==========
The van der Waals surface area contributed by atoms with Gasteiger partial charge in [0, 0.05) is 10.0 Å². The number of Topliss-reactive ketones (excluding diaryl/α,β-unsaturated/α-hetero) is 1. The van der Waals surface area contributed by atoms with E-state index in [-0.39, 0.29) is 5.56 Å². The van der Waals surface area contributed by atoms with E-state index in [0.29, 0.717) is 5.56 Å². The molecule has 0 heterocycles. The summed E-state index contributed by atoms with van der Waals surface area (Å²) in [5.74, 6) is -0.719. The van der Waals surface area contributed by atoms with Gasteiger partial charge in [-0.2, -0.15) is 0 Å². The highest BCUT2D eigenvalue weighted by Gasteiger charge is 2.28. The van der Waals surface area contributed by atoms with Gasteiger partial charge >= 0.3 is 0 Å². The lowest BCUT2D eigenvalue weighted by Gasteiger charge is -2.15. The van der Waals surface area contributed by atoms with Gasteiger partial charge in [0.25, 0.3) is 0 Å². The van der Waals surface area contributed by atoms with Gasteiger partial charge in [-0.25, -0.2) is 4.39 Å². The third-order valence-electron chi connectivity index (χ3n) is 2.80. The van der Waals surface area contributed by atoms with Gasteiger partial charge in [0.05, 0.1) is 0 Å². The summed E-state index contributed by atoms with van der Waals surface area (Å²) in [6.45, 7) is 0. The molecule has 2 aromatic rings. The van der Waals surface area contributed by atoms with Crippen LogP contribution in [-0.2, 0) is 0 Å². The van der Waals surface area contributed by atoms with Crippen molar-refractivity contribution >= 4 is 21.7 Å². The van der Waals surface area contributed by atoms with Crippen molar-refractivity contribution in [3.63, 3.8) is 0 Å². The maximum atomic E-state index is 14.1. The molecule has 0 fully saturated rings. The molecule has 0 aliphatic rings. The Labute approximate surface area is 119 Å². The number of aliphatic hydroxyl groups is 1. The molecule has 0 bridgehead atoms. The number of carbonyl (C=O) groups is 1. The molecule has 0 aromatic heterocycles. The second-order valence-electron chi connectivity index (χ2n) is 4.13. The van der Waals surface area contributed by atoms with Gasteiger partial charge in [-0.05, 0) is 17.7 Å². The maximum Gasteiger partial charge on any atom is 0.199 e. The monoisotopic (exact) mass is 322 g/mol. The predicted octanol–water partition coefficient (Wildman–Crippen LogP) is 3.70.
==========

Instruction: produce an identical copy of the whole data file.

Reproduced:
The van der Waals surface area contributed by atoms with Gasteiger partial charge in [0, 0.05) is 10.0 Å². The number of Topliss-reactive ketones (excluding diaryl/α,β-unsaturated/α-hetero) is 1. The van der Waals surface area contributed by atoms with E-state index in [-0.39, 0.29) is 5.56 Å². The van der Waals surface area contributed by atoms with E-state index in [0.29, 0.717) is 5.56 Å². The molecule has 0 heterocycles. The summed E-state index contributed by atoms with van der Waals surface area (Å²) in [5.74, 6) is -0.719. The van der Waals surface area contributed by atoms with Gasteiger partial charge in [-0.2, -0.15) is 0 Å². The highest BCUT2D eigenvalue weighted by Gasteiger charge is 2.28. The van der Waals surface area contributed by atoms with Gasteiger partial charge >= 0.3 is 0 Å². The lowest BCUT2D eigenvalue weighted by Gasteiger charge is -2.15. The van der Waals surface area contributed by atoms with Gasteiger partial charge in [0.25, 0.3) is 0 Å². The van der Waals surface area contributed by atoms with Gasteiger partial charge in [-0.25, -0.2) is 4.39 Å². The third-order valence-electron chi connectivity index (χ3n) is 2.80. The van der Waals surface area contributed by atoms with Gasteiger partial charge in [0.05, 0.1) is 0 Å². The summed E-state index contributed by atoms with van der Waals surface area (Å²) in [6.45, 7) is 0. The molecule has 2 aromatic rings. The van der Waals surface area contributed by atoms with Crippen LogP contribution in [-0.2, 0) is 0 Å². The van der Waals surface area contributed by atoms with Crippen molar-refractivity contribution >= 4 is 21.7 Å². The van der Waals surface area contributed by atoms with Crippen molar-refractivity contribution in [3.63, 3.8) is 0 Å². The maximum atomic E-state index is 14.1. The molecule has 0 fully saturated rings. The molecule has 0 aliphatic rings. The Labute approximate surface area is 119 Å². The number of aliphatic hydroxyl groups is 1. The molecule has 0 bridgehead atoms. The number of carbonyl (C=O) groups is 1. The molecule has 0 aromatic heterocycles. The second-order valence-electron chi connectivity index (χ2n) is 4.13. The van der Waals surface area contributed by atoms with Gasteiger partial charge in [-0.05, 0) is 17.7 Å². The maximum Gasteiger partial charge on any atom is 0.199 e. The monoisotopic (exact) mass is 322 g/mol. The predicted octanol–water partition coefficient (Wildman–Crippen LogP) is 3.70.